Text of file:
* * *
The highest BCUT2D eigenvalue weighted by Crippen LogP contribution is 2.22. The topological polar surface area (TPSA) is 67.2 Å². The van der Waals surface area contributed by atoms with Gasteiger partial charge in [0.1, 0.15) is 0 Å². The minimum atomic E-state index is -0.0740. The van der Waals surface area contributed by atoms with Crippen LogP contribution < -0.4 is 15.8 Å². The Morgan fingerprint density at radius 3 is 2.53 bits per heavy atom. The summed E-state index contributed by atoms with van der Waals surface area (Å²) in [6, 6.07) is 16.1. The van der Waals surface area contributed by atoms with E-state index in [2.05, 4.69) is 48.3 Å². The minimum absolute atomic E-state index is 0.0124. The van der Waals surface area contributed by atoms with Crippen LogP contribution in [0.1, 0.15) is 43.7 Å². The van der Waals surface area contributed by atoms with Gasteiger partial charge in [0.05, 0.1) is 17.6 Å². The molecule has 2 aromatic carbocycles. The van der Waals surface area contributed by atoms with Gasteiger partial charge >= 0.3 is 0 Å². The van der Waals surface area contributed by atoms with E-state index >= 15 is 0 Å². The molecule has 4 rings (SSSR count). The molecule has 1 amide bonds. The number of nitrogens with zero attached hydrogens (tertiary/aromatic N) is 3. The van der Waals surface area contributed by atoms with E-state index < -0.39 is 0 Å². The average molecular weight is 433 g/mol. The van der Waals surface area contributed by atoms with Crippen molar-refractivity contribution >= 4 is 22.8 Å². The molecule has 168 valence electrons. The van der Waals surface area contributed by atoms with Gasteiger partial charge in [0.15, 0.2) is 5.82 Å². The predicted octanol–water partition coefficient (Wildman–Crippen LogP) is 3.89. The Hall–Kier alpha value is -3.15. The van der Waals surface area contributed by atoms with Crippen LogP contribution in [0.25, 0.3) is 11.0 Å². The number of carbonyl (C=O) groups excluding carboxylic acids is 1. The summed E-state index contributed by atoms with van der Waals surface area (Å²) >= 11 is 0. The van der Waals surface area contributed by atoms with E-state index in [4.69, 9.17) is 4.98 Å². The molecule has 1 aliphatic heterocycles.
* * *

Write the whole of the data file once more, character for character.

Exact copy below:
The highest BCUT2D eigenvalue weighted by Crippen LogP contribution is 2.22. The topological polar surface area (TPSA) is 67.2 Å². The van der Waals surface area contributed by atoms with Gasteiger partial charge in [0.1, 0.15) is 0 Å². The minimum atomic E-state index is -0.0740. The van der Waals surface area contributed by atoms with Crippen LogP contribution < -0.4 is 15.8 Å². The Morgan fingerprint density at radius 3 is 2.53 bits per heavy atom. The summed E-state index contributed by atoms with van der Waals surface area (Å²) in [6, 6.07) is 16.1. The van der Waals surface area contributed by atoms with E-state index in [2.05, 4.69) is 48.3 Å². The minimum absolute atomic E-state index is 0.0124. The van der Waals surface area contributed by atoms with Crippen LogP contribution in [0.1, 0.15) is 43.7 Å². The van der Waals surface area contributed by atoms with Gasteiger partial charge in [0.05, 0.1) is 17.6 Å². The molecule has 2 aromatic carbocycles. The van der Waals surface area contributed by atoms with Gasteiger partial charge >= 0.3 is 0 Å². The van der Waals surface area contributed by atoms with E-state index >= 15 is 0 Å². The molecule has 4 rings (SSSR count). The molecule has 1 amide bonds. The number of nitrogens with zero attached hydrogens (tertiary/aromatic N) is 3. The van der Waals surface area contributed by atoms with E-state index < -0.39 is 0 Å². The average molecular weight is 433 g/mol. The van der Waals surface area contributed by atoms with Crippen molar-refractivity contribution >= 4 is 22.8 Å². The molecule has 168 valence electrons. The van der Waals surface area contributed by atoms with Gasteiger partial charge in [0.15, 0.2) is 5.82 Å². The predicted octanol–water partition coefficient (Wildman–Crippen LogP) is 3.89. The Hall–Kier alpha value is -3.15. The van der Waals surface area contributed by atoms with Crippen LogP contribution in [0.25, 0.3) is 11.0 Å². The number of carbonyl (C=O) groups excluding carboxylic acids is 1. The summed E-state index contributed by atoms with van der Waals surface area (Å²) >= 11 is 0. The van der Waals surface area contributed by atoms with E-state index in [4.69, 9.17) is 4.98 Å². The molecule has 1 aliphatic heterocycles.